So much of the world is crying for the bread they don’t have and for the wine that is never shared with them. Factory and field workers collapse too exhausted to hope. Refugees share inadequate meals in uncomfortable buildings behind wire. I have pedicured my feet ready to seem clean when I am washed. I turn up for religion, but hide from the Holy Spirit.

Like an anorexic I turn away from the Bread of Heaven.

I am addicted to the hunger.

Liberation is also for me

This post in particular (and all of them somewhat) is dedicated to Pauline Small who is a constant spiritual Grandmother to my blog and has been reminding me not to neglect it. 

Spooky Wisdom!

Lately I have been pondering my vocation. I have particularly thought about it in reference to seeing https://www.facebook.com/plugins/video.php?href=https%3A%2F%2Fwww.facebook.com%2FABCReligionandEthics%2Fvideos%2F2015604118527439%2F&show_text=0&width=476“>this video about Archbishop Kay Goldsworthy. Seeing that video made me wonder again what it means to have a vocation? I hear God calling to me in the people I meet and work with, in the beauty of the sunset, the tenacity of the weed, the confidence of my cat. I hear the call in my period blood that I soak out of the pads and pour on the garden. I hear God calling me like words from my childhood.

…”to give good news to the poor, proclaim liberty to captives, sight to the blind and bind up hearts that are broken” (have I told you lately God, that your Words are Spirit and life?) That was how I remembered the quote from childhood, from songs, from progressive church services, these words have always hit home into my heart. I have always known the truth from them, they tell me how to be human, they tell me how to be in an intimate relationship with God. They tell me how to be me. God would never hate or punish me when I fail to live up to them, but I become less, become a shadow of myself.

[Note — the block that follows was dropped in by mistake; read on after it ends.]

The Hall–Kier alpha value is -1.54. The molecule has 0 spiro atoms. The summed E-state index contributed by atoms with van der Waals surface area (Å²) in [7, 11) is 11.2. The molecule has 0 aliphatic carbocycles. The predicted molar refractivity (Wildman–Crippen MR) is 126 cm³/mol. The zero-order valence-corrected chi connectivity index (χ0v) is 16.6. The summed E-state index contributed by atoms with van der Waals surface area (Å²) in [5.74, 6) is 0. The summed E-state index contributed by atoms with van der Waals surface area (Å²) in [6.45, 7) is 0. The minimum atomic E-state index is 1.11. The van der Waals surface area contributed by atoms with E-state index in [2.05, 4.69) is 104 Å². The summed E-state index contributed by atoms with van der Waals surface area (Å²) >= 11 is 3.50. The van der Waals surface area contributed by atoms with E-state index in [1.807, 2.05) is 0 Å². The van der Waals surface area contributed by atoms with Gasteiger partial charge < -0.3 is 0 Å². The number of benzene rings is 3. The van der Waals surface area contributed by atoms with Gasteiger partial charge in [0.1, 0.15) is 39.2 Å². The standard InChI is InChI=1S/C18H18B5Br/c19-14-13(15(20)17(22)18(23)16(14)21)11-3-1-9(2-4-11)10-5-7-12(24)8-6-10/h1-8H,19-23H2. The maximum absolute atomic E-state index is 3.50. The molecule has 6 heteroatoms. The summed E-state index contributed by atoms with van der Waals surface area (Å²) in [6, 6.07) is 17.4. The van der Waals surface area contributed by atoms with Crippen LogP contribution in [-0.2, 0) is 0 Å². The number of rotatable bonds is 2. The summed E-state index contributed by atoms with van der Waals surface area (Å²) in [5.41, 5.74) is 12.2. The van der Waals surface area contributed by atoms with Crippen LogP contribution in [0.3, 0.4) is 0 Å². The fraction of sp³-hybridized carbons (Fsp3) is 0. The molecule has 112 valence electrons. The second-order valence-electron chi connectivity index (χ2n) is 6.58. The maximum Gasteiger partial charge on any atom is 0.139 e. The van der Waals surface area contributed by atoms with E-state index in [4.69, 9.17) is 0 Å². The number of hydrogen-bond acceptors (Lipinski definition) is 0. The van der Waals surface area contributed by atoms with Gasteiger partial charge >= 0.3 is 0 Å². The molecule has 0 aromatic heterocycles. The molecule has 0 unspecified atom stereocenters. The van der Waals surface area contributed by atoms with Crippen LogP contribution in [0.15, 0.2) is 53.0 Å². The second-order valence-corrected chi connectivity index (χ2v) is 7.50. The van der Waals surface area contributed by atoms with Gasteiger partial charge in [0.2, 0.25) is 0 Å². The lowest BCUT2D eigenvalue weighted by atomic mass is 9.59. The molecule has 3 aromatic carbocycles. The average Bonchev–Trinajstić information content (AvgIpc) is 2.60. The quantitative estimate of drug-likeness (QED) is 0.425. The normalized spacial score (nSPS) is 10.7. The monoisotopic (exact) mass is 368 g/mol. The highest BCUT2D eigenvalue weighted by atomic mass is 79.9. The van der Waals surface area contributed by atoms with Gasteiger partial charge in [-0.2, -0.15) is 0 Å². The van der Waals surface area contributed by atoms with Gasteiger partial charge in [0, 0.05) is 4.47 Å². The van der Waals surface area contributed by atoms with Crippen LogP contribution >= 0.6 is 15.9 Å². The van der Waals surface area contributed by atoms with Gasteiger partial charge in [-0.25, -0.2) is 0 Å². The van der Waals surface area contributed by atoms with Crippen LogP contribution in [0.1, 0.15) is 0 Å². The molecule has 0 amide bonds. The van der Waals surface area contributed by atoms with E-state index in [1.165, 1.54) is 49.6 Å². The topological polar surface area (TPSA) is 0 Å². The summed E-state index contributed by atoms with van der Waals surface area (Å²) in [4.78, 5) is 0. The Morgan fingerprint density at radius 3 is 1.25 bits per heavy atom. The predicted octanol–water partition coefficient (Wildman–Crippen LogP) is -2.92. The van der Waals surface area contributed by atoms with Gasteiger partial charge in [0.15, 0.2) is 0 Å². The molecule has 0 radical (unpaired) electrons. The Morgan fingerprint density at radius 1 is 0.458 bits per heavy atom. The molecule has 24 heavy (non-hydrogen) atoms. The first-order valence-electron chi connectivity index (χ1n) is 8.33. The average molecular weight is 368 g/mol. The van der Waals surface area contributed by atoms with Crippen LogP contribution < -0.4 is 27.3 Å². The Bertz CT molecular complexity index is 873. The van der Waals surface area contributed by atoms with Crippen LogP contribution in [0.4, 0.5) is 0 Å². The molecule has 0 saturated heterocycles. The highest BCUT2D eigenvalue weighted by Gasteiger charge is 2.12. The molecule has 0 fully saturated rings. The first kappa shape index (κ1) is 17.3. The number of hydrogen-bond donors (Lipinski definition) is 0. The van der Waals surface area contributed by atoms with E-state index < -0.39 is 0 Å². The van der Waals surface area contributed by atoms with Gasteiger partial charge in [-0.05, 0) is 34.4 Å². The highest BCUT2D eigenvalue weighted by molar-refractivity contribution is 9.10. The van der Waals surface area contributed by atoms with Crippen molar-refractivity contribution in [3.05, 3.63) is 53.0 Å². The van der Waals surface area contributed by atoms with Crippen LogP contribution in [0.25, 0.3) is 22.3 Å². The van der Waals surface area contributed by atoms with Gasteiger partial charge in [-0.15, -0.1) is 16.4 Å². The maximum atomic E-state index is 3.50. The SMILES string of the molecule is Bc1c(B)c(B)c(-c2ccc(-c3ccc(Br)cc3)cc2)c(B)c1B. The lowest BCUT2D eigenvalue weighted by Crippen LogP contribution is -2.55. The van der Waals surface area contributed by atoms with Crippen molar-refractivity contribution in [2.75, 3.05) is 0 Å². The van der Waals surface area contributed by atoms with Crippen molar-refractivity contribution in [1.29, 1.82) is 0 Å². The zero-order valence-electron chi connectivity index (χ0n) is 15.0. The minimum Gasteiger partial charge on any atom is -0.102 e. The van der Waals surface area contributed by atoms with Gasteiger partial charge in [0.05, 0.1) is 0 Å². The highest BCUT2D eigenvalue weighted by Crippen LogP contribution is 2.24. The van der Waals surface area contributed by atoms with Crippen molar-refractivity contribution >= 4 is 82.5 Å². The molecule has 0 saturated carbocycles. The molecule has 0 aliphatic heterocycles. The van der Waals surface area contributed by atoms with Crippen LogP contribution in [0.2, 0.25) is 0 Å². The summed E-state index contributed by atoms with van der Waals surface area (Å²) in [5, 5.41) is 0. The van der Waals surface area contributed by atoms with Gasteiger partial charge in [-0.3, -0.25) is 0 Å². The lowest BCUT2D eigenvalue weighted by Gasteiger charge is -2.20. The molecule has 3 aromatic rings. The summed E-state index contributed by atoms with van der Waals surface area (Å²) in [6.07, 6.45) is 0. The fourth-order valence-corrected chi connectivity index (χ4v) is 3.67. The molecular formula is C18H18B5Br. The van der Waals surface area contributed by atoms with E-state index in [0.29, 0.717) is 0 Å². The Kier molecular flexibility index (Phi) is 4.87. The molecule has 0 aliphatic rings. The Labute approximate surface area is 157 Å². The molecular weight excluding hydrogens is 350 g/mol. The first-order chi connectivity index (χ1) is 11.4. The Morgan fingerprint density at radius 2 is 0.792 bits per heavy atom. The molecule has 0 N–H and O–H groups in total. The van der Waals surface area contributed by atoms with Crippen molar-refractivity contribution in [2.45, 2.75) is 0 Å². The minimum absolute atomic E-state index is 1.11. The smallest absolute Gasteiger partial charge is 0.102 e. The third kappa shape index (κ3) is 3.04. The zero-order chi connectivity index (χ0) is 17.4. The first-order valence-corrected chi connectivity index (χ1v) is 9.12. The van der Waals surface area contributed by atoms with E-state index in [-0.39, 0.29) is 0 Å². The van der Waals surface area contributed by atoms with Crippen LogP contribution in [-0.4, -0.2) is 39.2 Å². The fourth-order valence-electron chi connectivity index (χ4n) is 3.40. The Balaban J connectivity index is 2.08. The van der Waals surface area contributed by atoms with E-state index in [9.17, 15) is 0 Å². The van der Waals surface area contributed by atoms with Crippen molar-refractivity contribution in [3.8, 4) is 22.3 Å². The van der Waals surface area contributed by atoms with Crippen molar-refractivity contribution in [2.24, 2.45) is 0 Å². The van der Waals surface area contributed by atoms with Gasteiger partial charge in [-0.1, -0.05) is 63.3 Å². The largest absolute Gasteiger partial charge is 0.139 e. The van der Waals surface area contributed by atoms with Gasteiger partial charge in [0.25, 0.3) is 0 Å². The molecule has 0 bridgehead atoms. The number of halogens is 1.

Yet to me the mystery remains. Where is the path? How do I remain faithful? Do I not glow with a passion for justice and liberation in my academic work, in my political work? I shared at church that I was once again questioning (being questioned by?) my vocation and my friend Pauline said (as part of a longer discussion) that she missed my blog. It seemed time to me to try to restart that for all that I feel too burdened and not eloquent or wise enough to keep speaking, speaking, speaking into the time. The blog feels so self-indulgent because I just write what I feel. Other writings get read and critiqued and redrafted and still I get told to tighten them up.